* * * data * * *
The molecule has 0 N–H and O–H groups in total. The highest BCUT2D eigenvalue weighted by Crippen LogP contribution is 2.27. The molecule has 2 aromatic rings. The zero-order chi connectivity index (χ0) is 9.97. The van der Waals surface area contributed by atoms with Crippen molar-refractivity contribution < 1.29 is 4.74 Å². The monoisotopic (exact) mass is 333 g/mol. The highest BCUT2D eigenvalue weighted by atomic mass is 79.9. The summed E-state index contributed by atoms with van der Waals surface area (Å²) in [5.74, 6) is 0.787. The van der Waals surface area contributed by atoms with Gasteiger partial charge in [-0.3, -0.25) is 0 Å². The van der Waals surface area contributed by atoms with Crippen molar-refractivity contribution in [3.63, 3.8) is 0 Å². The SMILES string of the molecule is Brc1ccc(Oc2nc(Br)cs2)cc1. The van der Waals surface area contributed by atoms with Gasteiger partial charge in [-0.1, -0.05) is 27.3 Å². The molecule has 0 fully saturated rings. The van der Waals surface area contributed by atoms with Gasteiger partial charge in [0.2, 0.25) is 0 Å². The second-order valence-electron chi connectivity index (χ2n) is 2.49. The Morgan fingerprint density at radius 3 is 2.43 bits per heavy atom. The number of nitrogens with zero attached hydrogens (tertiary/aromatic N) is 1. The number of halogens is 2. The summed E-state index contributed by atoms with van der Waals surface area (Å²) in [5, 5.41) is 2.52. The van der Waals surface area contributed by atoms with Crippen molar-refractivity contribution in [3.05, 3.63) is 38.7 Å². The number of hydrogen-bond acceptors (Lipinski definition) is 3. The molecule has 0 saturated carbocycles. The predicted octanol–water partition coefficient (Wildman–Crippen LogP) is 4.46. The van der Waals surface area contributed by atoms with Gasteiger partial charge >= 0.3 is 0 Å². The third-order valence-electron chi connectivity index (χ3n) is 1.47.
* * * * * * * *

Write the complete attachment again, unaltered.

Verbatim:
The molecule has 0 N–H and O–H groups in total. The highest BCUT2D eigenvalue weighted by Crippen LogP contribution is 2.27. The molecule has 2 aromatic rings. The zero-order chi connectivity index (χ0) is 9.97. The van der Waals surface area contributed by atoms with Crippen molar-refractivity contribution < 1.29 is 4.74 Å². The monoisotopic (exact) mass is 333 g/mol. The highest BCUT2D eigenvalue weighted by atomic mass is 79.9. The summed E-state index contributed by atoms with van der Waals surface area (Å²) in [5.74, 6) is 0.787. The van der Waals surface area contributed by atoms with Gasteiger partial charge in [-0.3, -0.25) is 0 Å². The van der Waals surface area contributed by atoms with Crippen molar-refractivity contribution in [3.63, 3.8) is 0 Å². The SMILES string of the molecule is Brc1ccc(Oc2nc(Br)cs2)cc1. The van der Waals surface area contributed by atoms with Gasteiger partial charge in [-0.1, -0.05) is 27.3 Å². The molecule has 0 fully saturated rings. The van der Waals surface area contributed by atoms with Gasteiger partial charge in [0.2, 0.25) is 0 Å². The second-order valence-electron chi connectivity index (χ2n) is 2.49. The Morgan fingerprint density at radius 3 is 2.43 bits per heavy atom. The number of nitrogens with zero attached hydrogens (tertiary/aromatic N) is 1. The number of halogens is 2. The summed E-state index contributed by atoms with van der Waals surface area (Å²) in [5, 5.41) is 2.52. The van der Waals surface area contributed by atoms with Crippen molar-refractivity contribution in [3.05, 3.63) is 38.7 Å². The number of hydrogen-bond acceptors (Lipinski definition) is 3. The molecule has 0 saturated carbocycles. The predicted octanol–water partition coefficient (Wildman–Crippen LogP) is 4.46. The van der Waals surface area contributed by atoms with Gasteiger partial charge >= 0.3 is 0 Å². The third-order valence-electron chi connectivity index (χ3n) is 1.47.